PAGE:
|US5205108||Jun 29, 1992||Apr 27, 1993||Highland Supply Corporation||Method of wrapping a floral grouping with a wrapper having a central opening|
|US5228234||Nov 15, 1989||Jul 20, 1993||Klerk's Plastic Industrie, B.V.||Method and apparatus for manufacturing sleeve- or bag-like containers, as well as such container|
|US5235782||Nov 27, 1991||Aug 17, 1993||Simcha Landau||Cover for potted plants and method for covering potted plants|
|US5239775||Jun 1, 1992||Aug 31, 1993||Simcha Landau||Elastic wrap for plant materials and method for covering such materials|
|US5249407||Sep 23, 1992||Oct 5, 1993||Stuck Matthew A||Apparatus for packaging potted plants|
|US5259106||Sep 1, 1992||Nov 9, 1993||Highland Supply Corporation||Method of making a flower pot or flower pot cover with pleated skirt|
|US5307606||Jan 6, 1993||May 3, 1994||Highland Supply Corporation||Covering for flower pot and floral grouping|
|US5315785||Nov 26, 1991||May 31, 1994||Avot Bernardus J M M||Wrapping for plants or flowers placed in a pot like container|
|US5350240||Dec 17, 1991||Sep 27, 1994||S. C. Johnson & Son, Inc.||Stand-up pouch having cross-seal feature and method of making|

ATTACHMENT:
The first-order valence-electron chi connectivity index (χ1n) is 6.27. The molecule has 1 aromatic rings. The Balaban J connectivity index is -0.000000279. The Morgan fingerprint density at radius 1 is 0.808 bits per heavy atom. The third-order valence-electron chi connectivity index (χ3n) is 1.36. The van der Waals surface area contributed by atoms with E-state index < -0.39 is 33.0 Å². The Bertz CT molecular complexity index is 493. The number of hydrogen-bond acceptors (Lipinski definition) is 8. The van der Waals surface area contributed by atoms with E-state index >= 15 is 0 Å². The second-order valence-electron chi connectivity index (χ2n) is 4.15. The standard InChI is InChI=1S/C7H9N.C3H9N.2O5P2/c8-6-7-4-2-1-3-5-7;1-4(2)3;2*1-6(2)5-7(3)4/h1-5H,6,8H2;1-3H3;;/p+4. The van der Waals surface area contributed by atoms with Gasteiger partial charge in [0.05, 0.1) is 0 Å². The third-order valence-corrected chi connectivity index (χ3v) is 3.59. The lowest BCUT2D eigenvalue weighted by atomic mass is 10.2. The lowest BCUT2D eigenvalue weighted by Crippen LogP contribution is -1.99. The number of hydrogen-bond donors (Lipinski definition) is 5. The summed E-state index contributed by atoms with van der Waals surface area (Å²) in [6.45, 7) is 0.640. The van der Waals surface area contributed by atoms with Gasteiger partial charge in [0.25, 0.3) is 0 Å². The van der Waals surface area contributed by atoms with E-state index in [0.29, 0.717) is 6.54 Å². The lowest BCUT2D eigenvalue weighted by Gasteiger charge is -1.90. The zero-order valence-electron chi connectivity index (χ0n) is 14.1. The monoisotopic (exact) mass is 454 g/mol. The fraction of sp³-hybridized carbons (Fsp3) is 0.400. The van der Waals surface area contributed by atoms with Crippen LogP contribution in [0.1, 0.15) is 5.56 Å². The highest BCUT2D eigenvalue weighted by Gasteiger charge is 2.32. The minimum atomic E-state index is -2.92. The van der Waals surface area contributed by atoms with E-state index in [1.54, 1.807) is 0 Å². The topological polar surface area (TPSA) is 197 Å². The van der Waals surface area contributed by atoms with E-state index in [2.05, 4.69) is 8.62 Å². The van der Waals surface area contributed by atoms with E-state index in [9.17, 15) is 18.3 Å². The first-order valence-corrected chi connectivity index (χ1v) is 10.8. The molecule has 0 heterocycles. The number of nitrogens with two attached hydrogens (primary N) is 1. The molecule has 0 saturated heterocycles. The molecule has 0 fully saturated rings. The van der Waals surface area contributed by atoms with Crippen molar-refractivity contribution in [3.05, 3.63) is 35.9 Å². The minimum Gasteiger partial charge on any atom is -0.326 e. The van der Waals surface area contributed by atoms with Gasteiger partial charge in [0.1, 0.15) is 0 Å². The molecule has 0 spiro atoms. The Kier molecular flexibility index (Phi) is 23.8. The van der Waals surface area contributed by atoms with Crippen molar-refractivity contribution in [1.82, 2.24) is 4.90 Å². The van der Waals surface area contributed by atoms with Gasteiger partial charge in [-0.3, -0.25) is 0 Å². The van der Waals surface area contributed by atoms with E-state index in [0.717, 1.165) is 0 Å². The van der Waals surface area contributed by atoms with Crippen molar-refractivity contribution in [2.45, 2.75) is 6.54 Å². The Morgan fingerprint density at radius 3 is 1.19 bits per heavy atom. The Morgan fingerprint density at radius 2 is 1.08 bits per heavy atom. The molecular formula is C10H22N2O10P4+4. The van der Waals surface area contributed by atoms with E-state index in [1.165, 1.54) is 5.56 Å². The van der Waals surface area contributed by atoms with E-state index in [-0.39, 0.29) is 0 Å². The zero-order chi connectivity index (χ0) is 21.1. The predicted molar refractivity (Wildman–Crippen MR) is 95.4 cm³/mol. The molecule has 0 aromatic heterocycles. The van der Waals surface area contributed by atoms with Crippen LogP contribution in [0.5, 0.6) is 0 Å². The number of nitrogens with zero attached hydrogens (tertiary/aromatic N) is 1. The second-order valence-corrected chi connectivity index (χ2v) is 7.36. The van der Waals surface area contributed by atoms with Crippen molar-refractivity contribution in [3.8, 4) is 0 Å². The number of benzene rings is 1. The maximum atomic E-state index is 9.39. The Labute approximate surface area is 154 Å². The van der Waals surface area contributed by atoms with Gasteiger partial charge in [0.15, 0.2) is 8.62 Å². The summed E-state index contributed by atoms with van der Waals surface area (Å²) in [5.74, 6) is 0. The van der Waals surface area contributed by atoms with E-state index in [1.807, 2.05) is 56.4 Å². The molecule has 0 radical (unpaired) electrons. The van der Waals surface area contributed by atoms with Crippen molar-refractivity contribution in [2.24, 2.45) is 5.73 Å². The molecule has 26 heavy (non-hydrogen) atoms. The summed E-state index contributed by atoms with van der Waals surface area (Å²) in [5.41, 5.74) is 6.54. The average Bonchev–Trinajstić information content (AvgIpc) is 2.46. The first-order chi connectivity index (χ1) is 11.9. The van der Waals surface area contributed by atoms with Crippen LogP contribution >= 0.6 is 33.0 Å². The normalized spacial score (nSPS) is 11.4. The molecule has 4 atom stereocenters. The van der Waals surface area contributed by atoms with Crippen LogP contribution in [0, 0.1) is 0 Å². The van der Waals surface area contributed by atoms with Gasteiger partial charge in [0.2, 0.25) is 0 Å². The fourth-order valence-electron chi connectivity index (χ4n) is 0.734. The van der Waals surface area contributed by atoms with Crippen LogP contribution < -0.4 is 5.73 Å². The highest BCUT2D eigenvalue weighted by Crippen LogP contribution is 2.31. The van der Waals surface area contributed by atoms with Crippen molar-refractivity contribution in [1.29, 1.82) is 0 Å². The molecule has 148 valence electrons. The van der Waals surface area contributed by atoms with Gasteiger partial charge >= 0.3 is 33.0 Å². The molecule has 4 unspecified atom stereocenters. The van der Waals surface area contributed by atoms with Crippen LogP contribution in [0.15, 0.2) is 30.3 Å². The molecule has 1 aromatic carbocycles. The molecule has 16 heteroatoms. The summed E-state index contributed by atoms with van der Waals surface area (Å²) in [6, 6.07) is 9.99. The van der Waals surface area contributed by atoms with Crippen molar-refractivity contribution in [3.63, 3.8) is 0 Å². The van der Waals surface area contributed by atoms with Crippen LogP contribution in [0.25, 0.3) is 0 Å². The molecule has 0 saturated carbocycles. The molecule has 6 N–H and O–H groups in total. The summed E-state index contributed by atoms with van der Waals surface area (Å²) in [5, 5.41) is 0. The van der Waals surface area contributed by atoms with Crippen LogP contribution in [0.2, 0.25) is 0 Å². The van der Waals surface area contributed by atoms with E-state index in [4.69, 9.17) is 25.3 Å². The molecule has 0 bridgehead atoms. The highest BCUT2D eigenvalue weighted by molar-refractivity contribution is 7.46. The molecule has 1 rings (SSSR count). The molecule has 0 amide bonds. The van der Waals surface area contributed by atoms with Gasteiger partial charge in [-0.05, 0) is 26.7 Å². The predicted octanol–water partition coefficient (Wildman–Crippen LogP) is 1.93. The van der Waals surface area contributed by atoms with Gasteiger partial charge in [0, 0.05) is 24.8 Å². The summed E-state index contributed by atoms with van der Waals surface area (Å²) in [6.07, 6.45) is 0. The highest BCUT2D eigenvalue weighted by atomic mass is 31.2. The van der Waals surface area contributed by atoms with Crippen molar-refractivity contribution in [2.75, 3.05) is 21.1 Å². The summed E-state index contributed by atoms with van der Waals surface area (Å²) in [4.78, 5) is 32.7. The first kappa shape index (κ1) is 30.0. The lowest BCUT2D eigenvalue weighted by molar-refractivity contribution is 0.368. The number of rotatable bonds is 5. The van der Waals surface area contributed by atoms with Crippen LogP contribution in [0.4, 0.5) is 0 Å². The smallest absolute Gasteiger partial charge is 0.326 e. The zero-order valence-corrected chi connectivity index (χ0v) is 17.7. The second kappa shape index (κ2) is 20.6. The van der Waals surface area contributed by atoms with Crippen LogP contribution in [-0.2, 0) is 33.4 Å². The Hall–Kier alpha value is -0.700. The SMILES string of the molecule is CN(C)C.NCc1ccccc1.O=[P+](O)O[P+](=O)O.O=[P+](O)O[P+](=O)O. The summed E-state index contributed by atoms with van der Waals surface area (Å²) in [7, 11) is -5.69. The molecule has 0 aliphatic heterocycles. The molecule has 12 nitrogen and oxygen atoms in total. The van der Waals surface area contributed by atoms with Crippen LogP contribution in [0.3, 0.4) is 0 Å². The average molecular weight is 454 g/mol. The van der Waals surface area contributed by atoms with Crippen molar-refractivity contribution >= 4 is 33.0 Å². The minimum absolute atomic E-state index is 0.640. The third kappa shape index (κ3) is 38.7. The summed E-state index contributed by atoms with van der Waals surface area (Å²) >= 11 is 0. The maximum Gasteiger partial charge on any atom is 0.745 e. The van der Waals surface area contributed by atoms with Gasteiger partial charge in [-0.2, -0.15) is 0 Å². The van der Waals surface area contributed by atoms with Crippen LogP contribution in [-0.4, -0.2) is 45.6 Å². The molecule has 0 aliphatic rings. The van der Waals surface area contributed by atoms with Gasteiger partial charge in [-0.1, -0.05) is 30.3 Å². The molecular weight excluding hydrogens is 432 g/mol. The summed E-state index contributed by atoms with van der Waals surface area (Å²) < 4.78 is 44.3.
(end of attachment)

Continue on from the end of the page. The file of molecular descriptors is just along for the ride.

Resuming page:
|US5353575||May 3, 1993||Oct 11, 1994||Hampshire Paper Corp.||Tab closing device in a quick sheet for wrapping|
|US5361482||Sep 4, 1992||Nov 8, 1994||Highland Supply Corporation||Method of forming a flower pot cover with crimped portion|
|US5388695||May 23, 1994||Feb 14, 1995||Professional Package Company||Flat trapezoidal container of brightly printed thermally sealable film|
|US5428939||Jul 21, 1993||Jul 4, 1995||Highland Supply Corporation||Method for crimping a wrapper about a floral grouping|
|US5443670||Apr 26, 1993||Aug 22, 1995||Landau; Simcha||Method for making a bouquet with an improved wrap including an integral ribbon|
|US5493809||Feb 10, 1995||Feb 27, 1996||Highland Supply Corporation||Sleeve having a detachable portion for forming a pot cover|
|US5496251||Dec 20, 1993||Mar 5, 1996||Jei Lee Corporation||Method and apparatus for manufacturing a shell-shaped package, and such shell-shaped package|
|US5496252||Jan 20, 1995||Mar 5, 1996||Professional Package Company||Method for making a flat trapezoidal container of brightly printed thermally sealable film|
|US5526932||Nov 30, 1994||Jun 18, 1996||The Family Trust U/T/A||Flower pot assembly formed from a sheet with an opening|